UK banks nearly collapsed

Every so often an article will shed some light on what was going on while I was busy writing in the gloom of semi-darkness. I live out here in the cheap seats relegated to reading tea leaves, and squinting into the mist so it's nice to get confirmation from time to time as to how close to, or far from, the mark I was.

Here's an interesting article that just came out:

Revealed: Day the banks were just three hours from collapse
Britain was just three hours away from going bust last year after a secret run on the banks, one of Gordon Brown's Ministers has revealed.

City Minister Paul Myners disclosed that on Friday, October 10, the country was 'very close' to a complete banking collapse after 'major depositors' attempted to withdraw their money en masse.

The Mail on Sunday has been told that the Treasury was preparing for the banks to shut their doors to all customers, terminate electronic transfers and even block hole-in-the-wall cash withdrawals.

Only frantic behind-the-scenes efforts averted financial meltdown.

If the moves had failed, Mr Brown would have been forced to announce that the Government was nationalising the entire financial system and guaranteeing all deposits.

And here's the conclusion of the Martenson Report I wrote and posted on October 9th [Note: I've moved the report out of the subscriber area so that anybody who is registered can read it]:

First, I want you to accept the possibility that the entire banking system could go into a form of financial cardiac arrest and fail to work properly. If this happens, uncertainty and fear will rule the day. Jobs will be lost, goods will grow scarce, and rumors will fly.

The most obvious impacts will be felt locally. Towns, municipalities, and states will have to navigate the loss of significant portions of their budgets. Services will be cut. Some stores and supply channels will not be able to operate, either because their cash flow got pinched and they went out of business as a result, or because their credit facilities dried up and prevented normal operations. Some goods will rapidly become scarce.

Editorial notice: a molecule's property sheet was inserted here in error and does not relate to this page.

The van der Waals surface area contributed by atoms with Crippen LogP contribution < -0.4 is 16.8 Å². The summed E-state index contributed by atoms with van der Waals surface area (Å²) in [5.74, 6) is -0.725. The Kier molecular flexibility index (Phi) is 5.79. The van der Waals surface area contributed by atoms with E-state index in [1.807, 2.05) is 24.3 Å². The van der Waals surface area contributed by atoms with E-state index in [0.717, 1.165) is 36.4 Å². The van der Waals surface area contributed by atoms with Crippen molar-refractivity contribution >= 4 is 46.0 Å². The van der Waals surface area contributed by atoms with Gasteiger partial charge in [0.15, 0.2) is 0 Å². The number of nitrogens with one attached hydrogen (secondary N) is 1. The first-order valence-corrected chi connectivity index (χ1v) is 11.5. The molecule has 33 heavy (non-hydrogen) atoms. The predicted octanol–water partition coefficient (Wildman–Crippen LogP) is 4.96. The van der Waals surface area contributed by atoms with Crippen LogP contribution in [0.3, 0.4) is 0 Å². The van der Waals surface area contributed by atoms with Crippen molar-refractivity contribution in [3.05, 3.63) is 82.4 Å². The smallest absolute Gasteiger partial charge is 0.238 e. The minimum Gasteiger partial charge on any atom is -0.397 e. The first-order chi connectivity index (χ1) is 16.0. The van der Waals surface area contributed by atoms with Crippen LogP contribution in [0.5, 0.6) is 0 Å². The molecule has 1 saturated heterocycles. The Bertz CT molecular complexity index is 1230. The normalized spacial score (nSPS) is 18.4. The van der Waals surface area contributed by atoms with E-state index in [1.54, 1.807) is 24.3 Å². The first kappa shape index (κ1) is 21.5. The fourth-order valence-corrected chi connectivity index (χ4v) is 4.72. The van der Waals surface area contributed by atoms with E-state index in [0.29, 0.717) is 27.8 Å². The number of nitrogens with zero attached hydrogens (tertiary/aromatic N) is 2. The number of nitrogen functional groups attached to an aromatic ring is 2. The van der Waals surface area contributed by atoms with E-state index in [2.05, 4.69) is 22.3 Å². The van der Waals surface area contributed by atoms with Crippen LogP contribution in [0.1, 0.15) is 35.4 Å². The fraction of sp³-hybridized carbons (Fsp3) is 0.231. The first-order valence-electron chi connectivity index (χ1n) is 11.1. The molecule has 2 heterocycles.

Let me close by saying that I fervently hope that this whole banking crisis blows over and does not result in you needing to draw upon any of the safeguards that I have laid out above. That is my most sincere wish.

But as I see things now, the chance of a banking collapse and/or dollar crisis remains unacceptably high.

Do what you need to do. Do what you believe is right, and tune out the rest.

At the time I was unaware that the entire UK banking system was moments away from collapse, but I strongly suspected that something was badly out of kilter in the entire financial system due to the movements of several key financial stock prices (detailed in the linked report).

In a strange way, it's nice to know that I was not over-reacting, but was actually pretty close to the truth. Chalk another one up for intuition and luck!

At the same time, it's a bit unnerving to know how close we came to a systemic melt-down last October. I doubt the stresses are any less at the moment.

All the best,

This is a companion discussion topic for the original entry at

I think you are right, this week it could be us (as in the U.S. banks)…

After watching the slide in bank shares on Friday, one cabinet minister did not altogether joke when he said: "The banks are fucked, we’re fucked, the country’s fucked."The Guardian, Monday 19 January 2009